What are the chances – my gentleman companion won a competition on Twitter to lunch at The Cube by Electrolux! We were beyond excited to be returning as we absolutely loved our first visit there when Daniel Clifford was cooking. For those of you who have no idea what I’m talking about, The Cube by Electrolux is a pop up restaurant placed on top of the roof of the Royal Festival Hall. Until September, a selection of Michelin starred chefs will be taking up residency here and showcasing food from their restaurants in an open planned kitchen/dining room.
Who was going to be cooking lunch for us? Jonray and Peter Sanchez-Iglesias – two young and sprightly Bristolian brothers who own the one Michelin starred Casamia in Bristol. The pair won Ramsay’s Best Restaurant on Channel 4 back in 2010 by cooking inventive and theatrical food – and that’s exactly what was in store for us at The Cube.
We started our afternoon with champagne on the terrace (what better way to spend an afternoon?) – the view the second time round hadn’t lost any of it’s charm.
We were served an amuse bouche but were told we had to guess the ingredients. Ice cream tubs were served on a tray surrounded by hundred and thousands and in each tub were three different types of tomatoes – yellow, red and green (which we guessed hoorah!) but my useless palate thought the buffalo mozzarella mousse was goats cheese. The deliciously sweet tomatoes contrasted the savoury mozzarella perfectly.
We took a seat at the end of the table closest to the open plan kitchen so we could watch all the action taking place. A patch of “grass” was a placemat for every diner and a soundtrack of birds tweeting merrily played in the background.
A picnic basket was placed on our patch of grass and inside the selection of four treats looked stunning. Quiche lorraine, potato salad, coronation chicken and a scotch egg were all expertly made. This was a modern take on old fashioned picnic classics. The quiche lorraine was insanely light and dissolved in my mouth. The potato salad was topped with delicious truffle. The coronation chicken along with some sweet chutney was on top of some crunchy toast and looked particularly beautiful. And the quail scotch egg was soft boiled and perfectly gooey.
Next up was cucumber chilled soup and frozen horseradish with a mini cucumber flower. I stood at the pass watching the brothers plate up this dish and I was able to ask lots of questions which they gladly answered (whilst trying to concentrate). This is what’s so amazing about The Cube – you get an insight into the how the chefs work in the kitchen. It was a simple yet beautiful dish. The cucumber soup was light and fresh and the ice cold horseradish exploded with flavour in my mouth. The cucumber flower was sprayed with lemon so had a twang that cut through the soothing cucumber soup.
Our next course was described by Peter and Jonray as ‘seaside memories’ and consisted of slow cooked pollock, mushy peas, scrumps and tartar sauce. The scrumps (little crunchy pieces of batter), tartar sauce and a little bottle of malt vinegar spray were served separately on top of some rocks with seaweed. The boys suggested we spray the pollock with the vinegar two times and then sprinkle the scrumps over the plate. The smell of vinegar wafted round The Cube like we were at a seaside fish and chip shop. Classic combinations with a modern and exciting twist was the theme for this meal and we absolutely loved it. The flakey fish was cooked perfectly I couldn’t fault a thing.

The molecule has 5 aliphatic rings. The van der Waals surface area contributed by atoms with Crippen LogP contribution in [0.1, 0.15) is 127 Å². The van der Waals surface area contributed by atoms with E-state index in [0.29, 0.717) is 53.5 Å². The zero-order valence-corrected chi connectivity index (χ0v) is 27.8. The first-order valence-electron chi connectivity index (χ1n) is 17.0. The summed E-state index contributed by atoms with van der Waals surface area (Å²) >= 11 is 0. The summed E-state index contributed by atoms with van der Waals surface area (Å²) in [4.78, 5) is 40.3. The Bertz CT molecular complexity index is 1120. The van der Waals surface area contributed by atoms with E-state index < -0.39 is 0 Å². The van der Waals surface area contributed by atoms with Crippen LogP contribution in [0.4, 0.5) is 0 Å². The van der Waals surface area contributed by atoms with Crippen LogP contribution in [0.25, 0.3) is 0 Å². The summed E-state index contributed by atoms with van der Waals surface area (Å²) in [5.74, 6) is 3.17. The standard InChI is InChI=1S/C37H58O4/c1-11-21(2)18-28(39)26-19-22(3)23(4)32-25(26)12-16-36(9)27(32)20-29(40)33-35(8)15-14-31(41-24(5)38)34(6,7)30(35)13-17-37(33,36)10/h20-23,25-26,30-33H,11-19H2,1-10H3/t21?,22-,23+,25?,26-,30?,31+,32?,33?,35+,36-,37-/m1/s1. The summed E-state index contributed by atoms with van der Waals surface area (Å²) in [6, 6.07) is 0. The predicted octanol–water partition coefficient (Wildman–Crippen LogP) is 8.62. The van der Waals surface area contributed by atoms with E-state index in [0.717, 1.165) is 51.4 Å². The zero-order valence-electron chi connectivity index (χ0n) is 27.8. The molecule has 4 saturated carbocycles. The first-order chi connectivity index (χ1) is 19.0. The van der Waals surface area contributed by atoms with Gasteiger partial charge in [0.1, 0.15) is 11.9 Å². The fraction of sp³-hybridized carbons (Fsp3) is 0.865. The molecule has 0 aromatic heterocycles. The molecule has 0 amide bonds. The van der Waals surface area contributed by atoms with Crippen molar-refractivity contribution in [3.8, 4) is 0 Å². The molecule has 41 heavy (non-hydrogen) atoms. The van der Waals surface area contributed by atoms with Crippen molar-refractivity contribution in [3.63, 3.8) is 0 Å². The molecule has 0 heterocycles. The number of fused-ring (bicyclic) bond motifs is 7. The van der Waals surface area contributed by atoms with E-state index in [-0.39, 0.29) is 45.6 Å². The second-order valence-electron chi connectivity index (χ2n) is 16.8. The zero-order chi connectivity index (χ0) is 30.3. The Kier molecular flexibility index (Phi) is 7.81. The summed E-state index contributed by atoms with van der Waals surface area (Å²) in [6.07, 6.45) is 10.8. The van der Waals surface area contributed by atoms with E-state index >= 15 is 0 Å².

Another wonderful thing about The Cube is the chefs get to introduce each dish which gives them a chance to explain how they cooked the ingredients. Jonray and Peter were charming young men with a huge enthusiasm for what they were cooking. It was incredible that such refined dishes were coming from such young chefs.
Our final main course was roast duck, summer carrots and fennel – accompanied with a quacking of ducks soundtrack. The dish looked stunning and tasted every bit as good as it looked. Three simple ingredients showcased superb flavour and quality. The duck had been cooked in a water bath and was extremely tender. The carrot puree had been made solely with carrot and had bags of flavour. I felt sad when I’d finished it as I wanted the taste to last forever.
Dessert was raspberry and rose petal sundae. As it was placed before us, dry ice was poured underneath the jug of hundreds and thousands which cascaded over the table and filled The Cube with a smell of sweets! It looked incredible and I couldn’t wait to dive in. The sundae had a bottom layer of raspberry jelly, then cream, fresh raspberries, dehydrated rose petals, raspberry sorbet and then topped with a homemade wafer. Each spoonful gave me a mouthful of sweet, creamy and tangy loveliness with a hint of perfume from the rose petals. It was an apt end to a nostalgic lunch.
To finish, some white and dark chocolate shards were served with our coffee. The chocolates were sprinkled with a Morrocan blend of spices called ras el hanout which I’d never heard of before – but will now go out and buy. It was a really intriguing combination with the chocolate and the heat from the spices really worked.
The Cube once again provided us with an afternoon of absolute bliss. Jonray and Peter Sanchez-Iglesias transported both of us back to our childhoods – but much tastier ones – and we loved every single second. The final treat was a signed copy of our menu which was a wonderful souvenir of a wonderful experience.
Once again 10/10